Better protection for spectrum as frequency monitoring system commissioned

The National Frequency Management Unit (NFMU) yesterday commissioned a spectrum monitoring system that will detect and analyse radio waves across the country, aiding in radio frequency management, and improving the delivery of radio and television signals.

NFMU Director Valmikki Singh stated that the system, which includes a fixed station, a transportable station and a mobile station, was acquired from TCI International Inc at a cost of US$563,873.

The fixed frequency monitoring station is located on the roof of the Ministry of Foreign Affairs building on Croal Street and will serve Georgetown and the surrounding areas.

Singh said the mobile station is “geared for rapid deployment and can travel to any area a 4×4 can go,” while the transportable station, designed to operate as a satellite, can be deployed to various locations. The plan is to use it to serve the areas outside of Georgetown. The stations can work independently or as an integrated system.

Singh stated that acquiring this equipment was vital because the ICT sector was a rapidly expanding one globally, and the radiofrequency spectrum was important for the efficient and effective delivery of services in Guyana.

Minister of Public Telecommunications Catherine Hughes (right) and Director of the National Frequency Management Unit (NFMU) Valmikki Singh at the commissioning of the three frequency monitoring stations yesterday. Pictured above is the transportable station.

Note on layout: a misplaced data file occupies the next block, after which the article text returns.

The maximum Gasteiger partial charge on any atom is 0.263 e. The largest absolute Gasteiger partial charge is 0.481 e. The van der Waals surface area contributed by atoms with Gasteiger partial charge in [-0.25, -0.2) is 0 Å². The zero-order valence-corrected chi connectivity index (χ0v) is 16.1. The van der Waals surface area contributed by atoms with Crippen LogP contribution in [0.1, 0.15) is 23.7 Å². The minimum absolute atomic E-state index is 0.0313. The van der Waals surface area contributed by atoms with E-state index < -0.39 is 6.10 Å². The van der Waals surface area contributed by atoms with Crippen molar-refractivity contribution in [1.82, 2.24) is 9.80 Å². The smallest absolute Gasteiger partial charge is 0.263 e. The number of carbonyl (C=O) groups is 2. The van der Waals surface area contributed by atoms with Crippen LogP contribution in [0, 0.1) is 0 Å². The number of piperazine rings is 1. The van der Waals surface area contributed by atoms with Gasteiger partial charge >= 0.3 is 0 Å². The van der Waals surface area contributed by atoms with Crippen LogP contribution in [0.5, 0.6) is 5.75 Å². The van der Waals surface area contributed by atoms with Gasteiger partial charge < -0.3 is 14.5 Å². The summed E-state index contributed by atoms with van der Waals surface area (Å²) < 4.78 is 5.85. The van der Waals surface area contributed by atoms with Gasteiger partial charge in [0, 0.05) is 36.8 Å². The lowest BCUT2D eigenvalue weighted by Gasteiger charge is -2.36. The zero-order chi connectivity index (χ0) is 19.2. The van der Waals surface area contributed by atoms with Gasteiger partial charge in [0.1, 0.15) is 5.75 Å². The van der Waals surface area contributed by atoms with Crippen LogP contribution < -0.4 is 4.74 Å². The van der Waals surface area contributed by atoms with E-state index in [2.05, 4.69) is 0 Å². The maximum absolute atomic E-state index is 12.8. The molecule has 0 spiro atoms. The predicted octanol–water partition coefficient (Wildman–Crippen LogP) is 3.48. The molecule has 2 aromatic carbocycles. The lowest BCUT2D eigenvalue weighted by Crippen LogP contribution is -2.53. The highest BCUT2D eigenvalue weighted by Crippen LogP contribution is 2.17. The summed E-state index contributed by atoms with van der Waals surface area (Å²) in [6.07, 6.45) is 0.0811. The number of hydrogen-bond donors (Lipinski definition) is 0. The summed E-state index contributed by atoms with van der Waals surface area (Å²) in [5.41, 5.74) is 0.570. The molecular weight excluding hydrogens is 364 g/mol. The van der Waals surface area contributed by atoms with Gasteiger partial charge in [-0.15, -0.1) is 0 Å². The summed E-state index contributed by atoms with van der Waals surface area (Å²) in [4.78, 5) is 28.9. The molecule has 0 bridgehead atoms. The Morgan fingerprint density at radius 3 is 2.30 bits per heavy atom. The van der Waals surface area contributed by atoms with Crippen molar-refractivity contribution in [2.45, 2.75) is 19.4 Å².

Spectrum Engineer Yoganand Singh explained that among the uses of the system are the ability to observe real time frequency signals and analyse them, to observe abnormalities in the system and to detect and ultimately locate any frequency by accessing the map bearings.

Overall, the goals of spectrum management, as related by the NFMU Director, include ensuring that the radio and television receptions received by the public are of an acceptable quality; providing data to support the assignment of frequencies, and detecting and identifying illegal transmitters.

“Why this equipment and this development is so important for us in the ministry and of course in our thrust to move the industry forward is that for the first time we can measure accurately how that spectrum is being used; who is using that spectrum. We can bring transparency to the process, we can ensure that we reduce the illegal use of spectrum and since spectrum is a national resource, it belongs to the people and it belongs to Guyana. It is important to make sure that as a country we are able to garner the best resources for the spectrum that is available to us,” Minister of Public Telecommunications Cathy Hughes stated during her address.

The Telecommunication Act 2016 has provision for a telecommunications agency, Hughes further stated, which will facilitate the future operations of the NFMU. To this end, a consultant was engaged. She stated that the individual looked at such aspects as the allocation of spectrum and the pricing systems employed here and a final report is expected soon.

“We are committed as an industry and as a ministry to ensuring that as we go into this new phase, post-liberalization I like to say, that we are going to be able to step up to the plate,” she added.

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